Bloomington is a community in the heart of Central Illinois, located between Chicago and St. Louis. Together with it’s sister city of Normal, Illinois, it forms a community known as the Twin Cities. The area surrounding the city is largely agricultural and is one of the most productive farming regions in the country. The city has several noteworthy museums including the Children’s Discovery Museum, the McLean County Museum of History and the David Davis Mansion which is a historic house museum. Bloomington also has a zoo, theaters, an annual county fair, and one of the best and largest indoor climbing gyms in the country, Upper Limits, which was built into a series of grain silos.
Galena is a city in Northern Illinois that is known for its rich 19th century historical and cultural heritage. The city’s name comes from the word for lead sulfide and refers to the local lead deposits that were largely responsible for the city’s early growth. The city has reinvented itself as a major Illinois tourist attraction with many elegantly restored homes operating as bed and breakfasts and a variety of historical homes, museums and other attractions. The main downtown attractions can easily be seen on foot, but there are also a few companies which offer trolley tours. The city was also home to President Ulysses S. Grant and his home is available for touring.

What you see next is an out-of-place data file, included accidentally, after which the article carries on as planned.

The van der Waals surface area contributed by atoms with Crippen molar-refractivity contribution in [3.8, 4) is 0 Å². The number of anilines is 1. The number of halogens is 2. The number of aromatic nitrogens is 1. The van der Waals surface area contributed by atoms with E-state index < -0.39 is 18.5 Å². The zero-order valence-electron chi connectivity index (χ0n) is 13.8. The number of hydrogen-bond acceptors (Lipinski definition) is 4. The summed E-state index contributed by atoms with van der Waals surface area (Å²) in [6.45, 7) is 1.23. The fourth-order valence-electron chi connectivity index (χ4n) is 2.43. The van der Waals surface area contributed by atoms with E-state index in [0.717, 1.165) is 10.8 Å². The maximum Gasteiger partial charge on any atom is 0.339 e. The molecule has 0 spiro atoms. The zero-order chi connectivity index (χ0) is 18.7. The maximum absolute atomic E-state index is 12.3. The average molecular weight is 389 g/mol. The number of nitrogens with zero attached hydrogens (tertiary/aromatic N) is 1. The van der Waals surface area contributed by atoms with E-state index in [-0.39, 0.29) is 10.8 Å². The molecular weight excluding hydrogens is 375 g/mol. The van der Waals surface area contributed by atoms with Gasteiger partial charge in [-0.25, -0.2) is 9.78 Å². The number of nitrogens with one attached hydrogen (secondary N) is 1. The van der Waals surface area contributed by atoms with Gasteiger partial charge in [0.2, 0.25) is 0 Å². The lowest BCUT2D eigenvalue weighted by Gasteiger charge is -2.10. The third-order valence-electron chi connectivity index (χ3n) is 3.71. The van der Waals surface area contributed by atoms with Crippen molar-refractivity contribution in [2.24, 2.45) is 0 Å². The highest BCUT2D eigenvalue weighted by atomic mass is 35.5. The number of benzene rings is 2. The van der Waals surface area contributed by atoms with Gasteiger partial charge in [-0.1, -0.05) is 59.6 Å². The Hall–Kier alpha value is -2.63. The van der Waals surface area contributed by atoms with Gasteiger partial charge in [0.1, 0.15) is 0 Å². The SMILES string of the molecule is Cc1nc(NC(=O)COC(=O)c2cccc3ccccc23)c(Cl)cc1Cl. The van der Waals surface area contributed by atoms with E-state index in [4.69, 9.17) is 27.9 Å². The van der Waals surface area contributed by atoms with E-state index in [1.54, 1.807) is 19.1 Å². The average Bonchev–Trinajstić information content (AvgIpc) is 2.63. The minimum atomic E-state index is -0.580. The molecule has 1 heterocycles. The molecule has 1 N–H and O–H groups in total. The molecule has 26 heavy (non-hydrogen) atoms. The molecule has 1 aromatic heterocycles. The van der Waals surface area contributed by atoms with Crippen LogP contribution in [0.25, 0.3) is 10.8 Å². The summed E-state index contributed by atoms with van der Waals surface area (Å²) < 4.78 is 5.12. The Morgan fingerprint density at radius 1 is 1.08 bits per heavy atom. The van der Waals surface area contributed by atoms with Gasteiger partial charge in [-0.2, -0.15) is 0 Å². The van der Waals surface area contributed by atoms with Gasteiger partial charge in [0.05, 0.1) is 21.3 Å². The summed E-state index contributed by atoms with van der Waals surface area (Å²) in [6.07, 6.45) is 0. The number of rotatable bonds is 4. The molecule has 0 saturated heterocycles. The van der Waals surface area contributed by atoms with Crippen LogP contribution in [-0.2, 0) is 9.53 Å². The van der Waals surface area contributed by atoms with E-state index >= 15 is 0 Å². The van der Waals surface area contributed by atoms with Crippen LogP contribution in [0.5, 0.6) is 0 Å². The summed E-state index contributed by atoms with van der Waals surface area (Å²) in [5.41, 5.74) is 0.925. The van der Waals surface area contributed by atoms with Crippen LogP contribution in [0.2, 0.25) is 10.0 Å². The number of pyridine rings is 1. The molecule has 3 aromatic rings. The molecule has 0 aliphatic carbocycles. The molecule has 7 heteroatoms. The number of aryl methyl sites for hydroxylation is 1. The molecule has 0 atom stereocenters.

Quincy is located on the Mississippi River in the westernmost area of Illinois. The city is known for having some of the most impressive historical architecture in the state. There are four major historic districts in the town where visitors can see virtually every architectural form from the about 1830-present. Some highlights include the Villa Kathrine which is a Moorish-style castle on the bluffs of the Mississippi river, the Governor John Wood Mansion which is an 1835 Greek Revival mansion, and the Dr. Richard Eells House which was a station on the Underground Railroad. Other attractions include the Granite Bank Gallery, the Quincy Museum and the Woodland Cemetery.
Alton is a charming town on the banks of the Mississippi River, just across from St. Louis. The town was once a blue-collar manufacturing town but as manufacturing has faded from the predominance it once held, Alton has reinvented itself into a tourist destination. The town is located along the Meeting of the Great Rivers National Scenic Byway and has numerous wineries, bed and breakfasts, guest houses, golf courses and more. The waterfront offers boating and parasailing and the nearby parks and historic sites offer countless opportunities to hike, bike, run and learn about the history of the area.
Elsah is a village in southwest Illinois, and a suburb of St. Louis. The town is often referred to as the “town that time forgot”. It was somewhat off the beaten track until the Great River Road opened and brought more tourists to the area. The village gives visitors a look back into America’s past and features limestone and brick houses flanking narrow streets and surrounded by beautiful gardens. The historic homes in Elsah are mostly privately owned and not open to the public however, there is an annual house tour in December where many residents open their homes for touring. The town is especially beautiful in autumn and is located in close proximity to many good locations to see bald eagles both of which bring many tourists each year.